Grow Your Own Meal and four other nonprofits making a difference locally
By Lisa Truesdale
After fleeing from New York City following 9/11, Marion Murphy was inspired to make a difference in the world. Once she landed in Boulder County, she knew it would be easier to do so in a small community rather than in a huge city.
She just wasn’t sure how to do it until she read journalist Michael Pollan’s now-famous essay from October 2008, asserting that if the U.S. didn’t make the reform of the entire food system a high priority, we would never be able to “make significant progress on the health care crisis, energy independence or climate change.”
Prompted by Pollan’s words, Murphy founded Grow Your Own Meal in 2010. Her nonprofit’s mission is to help Boulder County’s small farmers overcome the hardships they face because of the damage caused to our air, water and soil due to industrial farming practices, and recent challenges like supply-chain disruptions and inflation.
“We need to keep the soil viable,” says Murphy. “We don’t have that right now, and we have a lot of work to do to get it back.”
Grow Your Own Meal helps small farms with their marketing efforts and works to help farming policy move forward on county and state levels. Murphy is putting together a citizens’ advisory board specific to farming, “as a way for citizens to have a voice and to improve communication between business, government and community.”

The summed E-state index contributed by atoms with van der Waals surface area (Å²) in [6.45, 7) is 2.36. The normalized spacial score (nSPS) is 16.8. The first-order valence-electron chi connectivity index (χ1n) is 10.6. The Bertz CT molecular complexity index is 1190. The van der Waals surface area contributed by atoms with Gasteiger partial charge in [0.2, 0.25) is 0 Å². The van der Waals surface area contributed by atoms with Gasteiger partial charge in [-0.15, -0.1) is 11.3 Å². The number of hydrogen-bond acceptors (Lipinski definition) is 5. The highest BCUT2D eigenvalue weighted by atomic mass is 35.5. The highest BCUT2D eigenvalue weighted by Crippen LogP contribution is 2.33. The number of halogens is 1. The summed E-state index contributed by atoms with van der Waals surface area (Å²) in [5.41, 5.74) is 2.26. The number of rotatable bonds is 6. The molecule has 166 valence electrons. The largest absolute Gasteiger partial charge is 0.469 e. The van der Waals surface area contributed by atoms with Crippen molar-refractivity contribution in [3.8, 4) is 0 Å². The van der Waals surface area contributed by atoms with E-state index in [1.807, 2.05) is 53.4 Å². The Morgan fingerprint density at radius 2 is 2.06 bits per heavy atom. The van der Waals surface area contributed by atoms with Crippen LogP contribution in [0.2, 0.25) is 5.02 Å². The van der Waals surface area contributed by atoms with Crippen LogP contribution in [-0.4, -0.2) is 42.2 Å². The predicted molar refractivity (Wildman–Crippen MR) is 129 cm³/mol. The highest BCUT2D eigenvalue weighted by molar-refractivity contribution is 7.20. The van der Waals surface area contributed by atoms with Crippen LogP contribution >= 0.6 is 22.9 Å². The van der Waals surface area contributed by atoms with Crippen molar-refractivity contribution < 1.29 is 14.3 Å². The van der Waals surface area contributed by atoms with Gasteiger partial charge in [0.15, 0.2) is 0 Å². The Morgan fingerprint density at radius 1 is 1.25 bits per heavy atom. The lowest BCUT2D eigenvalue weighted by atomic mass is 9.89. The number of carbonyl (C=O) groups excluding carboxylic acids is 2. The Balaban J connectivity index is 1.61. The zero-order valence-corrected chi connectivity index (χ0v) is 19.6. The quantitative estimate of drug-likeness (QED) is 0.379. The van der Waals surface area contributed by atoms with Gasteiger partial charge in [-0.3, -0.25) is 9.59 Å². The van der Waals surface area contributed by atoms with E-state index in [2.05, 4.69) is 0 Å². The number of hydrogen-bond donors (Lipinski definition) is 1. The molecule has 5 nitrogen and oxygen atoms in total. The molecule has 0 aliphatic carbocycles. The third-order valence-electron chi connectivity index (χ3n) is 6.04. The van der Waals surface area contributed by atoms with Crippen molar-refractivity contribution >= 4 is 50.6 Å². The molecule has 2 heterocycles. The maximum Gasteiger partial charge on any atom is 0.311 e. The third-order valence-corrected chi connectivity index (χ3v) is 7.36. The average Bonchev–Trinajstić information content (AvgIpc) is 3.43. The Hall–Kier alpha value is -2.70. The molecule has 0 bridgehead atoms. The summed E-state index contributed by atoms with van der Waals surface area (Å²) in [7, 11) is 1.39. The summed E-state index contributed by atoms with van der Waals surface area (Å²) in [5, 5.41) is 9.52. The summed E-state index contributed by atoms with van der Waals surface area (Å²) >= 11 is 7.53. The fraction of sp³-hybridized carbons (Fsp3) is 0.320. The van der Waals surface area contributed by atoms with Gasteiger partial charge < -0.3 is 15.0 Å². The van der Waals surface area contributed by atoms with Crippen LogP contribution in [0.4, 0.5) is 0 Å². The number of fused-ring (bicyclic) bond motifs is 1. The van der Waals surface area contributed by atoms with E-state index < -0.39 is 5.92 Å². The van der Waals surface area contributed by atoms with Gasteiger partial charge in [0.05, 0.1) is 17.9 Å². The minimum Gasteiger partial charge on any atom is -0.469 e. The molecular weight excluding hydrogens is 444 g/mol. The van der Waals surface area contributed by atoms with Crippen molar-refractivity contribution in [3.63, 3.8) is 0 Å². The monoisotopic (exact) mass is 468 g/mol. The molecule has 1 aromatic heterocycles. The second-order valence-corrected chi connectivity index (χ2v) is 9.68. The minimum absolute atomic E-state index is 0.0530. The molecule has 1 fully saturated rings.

“Food is the most fundamental need we have, besides water,” Murphy says. “If we don’t have those, we aren’t here.”
We are fortunate in Boulder County to have dozens of nonprofits working to help increase our access to fresh, healthy, affordable food. Read on to learn about four of those organizations, and visit growyourownmeal.org for more information about Grow Your Own Meal.
Co-founded by Boulder County restaurateur Kimbal Musk, Million Gardens Movement has the lofty goal of mobilizing a million people in North America to grow their own food. The nonprofit aims to “pave the way to a more resilient food system” by teaching people how to garden and by providing gardening kits to families in need.
For more than 20 years, Growing Gardens has been reconnecting people with their local food systems through community gardens at seven county locations. They offer cooking, gardening and nutrition classes for all ages, and donations of produce, plants, seeds and nutritious meals to low-income community members.
If you’re an avid home gardener who always has more fresh-grown produce than you can eat, check out Grow & Give. This program, created by -Colorado State University Extension to address food insecurity in the state, connects home gardeners with local organizations where they can safely donate their excess.
FED (Farm Eats Direct) connects local farmers to the community by purchasing surplus produce from local farms and serving nourishing organic meals out of the FED food truck. If there’s any food waste, it goes back to the farms to feed the animals. The truck, which can also be rented for private dinners, travels to different BoCo locations, with a menu that changes often based on the ingredients available. FED also held several recent “pay what you can” meals for those affected by the Marshall Fire, funded by contributions from local businesses and by financial donations from the community.